Time to Vote!

Some really great entries came in for the Italian Rainbow Cookies contest! I wish I could have posted them all, but I had to pick five and here they are. Most of the entrants included a little background info with their excerpts, so I posted a bit of that too for context. Read over the entries, decide on your favorite, and then enter your vote. The excerpt that receives the most votes by the end of the week wins and the person who sent it in will win a batch of cookies. A second winner will be chosen randomly from all who entered the contest.

So tell me...which is your favorite?

1.) Ramona Quimby, Age 8 by Beverly Cleary

Background: “One of my favorite scenes is when Ramona brings a hard-boiled egg to school because it is the fad to bring them to lunch and crack the shell on your head before peeling. Unfortunately, Ramona's mom forgot to hard boil the egg and she literally ends up with egg on her face. In this passage, Ramona discusses the importance of the lunchtime food fad.”

The excerpt:

“This week hard-boiled eggs were popular with third-graders, a fad started by Yard Ape, who sometimes brought his lunch. Last week the fad had been individual bags of corn chips. Ramona had been left out of that fad because her mother objected to spending money on junk food. Surely her mother would not object to a nutritious hard-boiled egg. {...} Ramona did not feel it necessary to explain to her mother that she still did not like hard-boiled eggs, not even when they had been dyed for Easter. Neither did she like soft-boiled eggs, because she did not like slippery-slithery food. Ramona liked devilled eggs but devilled eggs were not the fad, at least not this week."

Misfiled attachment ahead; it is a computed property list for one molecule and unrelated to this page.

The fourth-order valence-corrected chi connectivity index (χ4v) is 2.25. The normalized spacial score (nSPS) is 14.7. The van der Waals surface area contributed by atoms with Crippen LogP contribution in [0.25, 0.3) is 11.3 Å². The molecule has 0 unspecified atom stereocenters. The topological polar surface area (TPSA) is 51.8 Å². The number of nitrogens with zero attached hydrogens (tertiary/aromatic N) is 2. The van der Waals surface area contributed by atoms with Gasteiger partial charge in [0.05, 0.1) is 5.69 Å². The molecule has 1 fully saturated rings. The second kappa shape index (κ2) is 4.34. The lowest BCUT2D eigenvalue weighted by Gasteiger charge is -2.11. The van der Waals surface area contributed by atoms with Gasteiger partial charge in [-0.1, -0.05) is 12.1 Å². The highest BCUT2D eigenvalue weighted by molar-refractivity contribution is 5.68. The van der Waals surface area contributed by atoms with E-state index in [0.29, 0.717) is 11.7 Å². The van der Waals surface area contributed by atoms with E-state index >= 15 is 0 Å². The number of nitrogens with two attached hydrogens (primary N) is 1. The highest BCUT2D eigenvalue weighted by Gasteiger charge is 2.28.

2.) Kafka on the Shore by Haruki Murakami

Background: “I had never tasted udon prior to reading the book. I started reading the book on a trip to Eastern Europe I took last year. The book really made me want to try it. By a stroke of luck a Frankfurt airport restaurant served udon, and I enjoyed some during my 18 hour layover (!!!). The associational memories are very strong.”

The excerpt:

“At the station I pop into the first little diner that catches my eye, and eat my fill of udon. Born and raised in Tokyo, I haven't had much udon in my life. But now I'm in Udon Central - Shikoku - and confronted with noodles like nothing I've ever seen. They're chewy and fresh, and the soup smells great, really fragrant. And talk about cheap. It all tastes so good I order seconds, and for the first time in who knows how long, I'm happily stuffed. Afterward I plop myself down on a bench in the plaza next to the station and gaze up at the sunny sky. I'm free, I remind myself. Like the clouds floating across the sky, I'm all by myself, totally free.”

3.) A Girl of the Limberlost by Gene Stratton-Porter

Background: A children’s book from 1909.

The excerpt:

“She lifted the cover and perfumes from the land of spices rolled up. In one end of the basket lay ten enormous sugar cakes the tops of which had been liberally dotted with circles cut from stick candy. The candy had melted in baking and made small transparent wells of waxy sweetness and in the centre of each cake was a fat turtle made from a raisin with cloves for head and feet. The remainder of the basket was filled with big spiced pears that could be held by their stems while they were eaten. The girls shrieked and attacked the cookies, and of all the treats Elnora offered perhaps none was quite so long remembered as that.”

4.) Moby Dick by Herman Melville

Background: “Here is my entry…it's one that has managed to make me hungry since the first time I read it, back in American Literature my junior year of high school. Without further ado, the chowder scene from Moby Dick…”

The excerpt: